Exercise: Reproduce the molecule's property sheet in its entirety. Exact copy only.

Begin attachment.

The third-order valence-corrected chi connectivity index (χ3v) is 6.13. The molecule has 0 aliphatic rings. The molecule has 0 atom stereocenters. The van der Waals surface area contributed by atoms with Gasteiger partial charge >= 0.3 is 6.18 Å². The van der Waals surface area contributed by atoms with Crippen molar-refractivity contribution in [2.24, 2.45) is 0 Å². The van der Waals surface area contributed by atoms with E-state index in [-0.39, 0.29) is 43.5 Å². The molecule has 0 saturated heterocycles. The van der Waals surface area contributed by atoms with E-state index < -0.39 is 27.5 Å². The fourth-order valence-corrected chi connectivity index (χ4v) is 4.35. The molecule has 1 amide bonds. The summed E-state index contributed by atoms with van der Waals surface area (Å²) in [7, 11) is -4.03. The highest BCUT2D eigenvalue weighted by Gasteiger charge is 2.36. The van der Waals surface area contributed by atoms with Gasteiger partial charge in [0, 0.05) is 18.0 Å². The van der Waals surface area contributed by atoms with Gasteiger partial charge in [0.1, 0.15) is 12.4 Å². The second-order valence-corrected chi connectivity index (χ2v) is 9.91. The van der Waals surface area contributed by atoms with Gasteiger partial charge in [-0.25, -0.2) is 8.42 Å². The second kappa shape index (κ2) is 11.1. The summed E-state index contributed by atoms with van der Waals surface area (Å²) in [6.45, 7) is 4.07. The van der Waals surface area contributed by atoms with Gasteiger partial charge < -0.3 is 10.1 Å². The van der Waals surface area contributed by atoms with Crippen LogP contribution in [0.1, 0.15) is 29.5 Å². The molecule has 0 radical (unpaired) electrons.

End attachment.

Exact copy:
The third-order valence-corrected chi connectivity index (χ3v) is 6.13. The molecule has 0 aliphatic rings. The molecule has 0 atom stereocenters. The van der Waals surface area contributed by atoms with Gasteiger partial charge >= 0.3 is 6.18 Å². The van der Waals surface area contributed by atoms with Crippen molar-refractivity contribution in [2.24, 2.45) is 0 Å². The van der Waals surface area contributed by atoms with E-state index in [-0.39, 0.29) is 43.5 Å². The molecule has 0 saturated heterocycles. The van der Waals surface area contributed by atoms with E-state index < -0.39 is 27.5 Å². The fourth-order valence-corrected chi connectivity index (χ4v) is 4.35. The molecule has 1 amide bonds. The summed E-state index contributed by atoms with van der Waals surface area (Å²) in [7, 11) is -4.03. The highest BCUT2D eigenvalue weighted by Gasteiger charge is 2.36. The van der Waals surface area contributed by atoms with Gasteiger partial charge in [0, 0.05) is 18.0 Å². The van der Waals surface area contributed by atoms with Gasteiger partial charge in [0.1, 0.15) is 12.4 Å². The second-order valence-corrected chi connectivity index (χ2v) is 9.91. The van der Waals surface area contributed by atoms with Gasteiger partial charge in [-0.25, -0.2) is 8.42 Å². The second kappa shape index (κ2) is 11.1. The summed E-state index contributed by atoms with van der Waals surface area (Å²) in [6.45, 7) is 4.07. The van der Waals surface area contributed by atoms with Gasteiger partial charge < -0.3 is 10.1 Å². The van der Waals surface area contributed by atoms with Crippen LogP contribution in [0.1, 0.15) is 29.5 Å². The molecule has 0 radical (unpaired) electrons.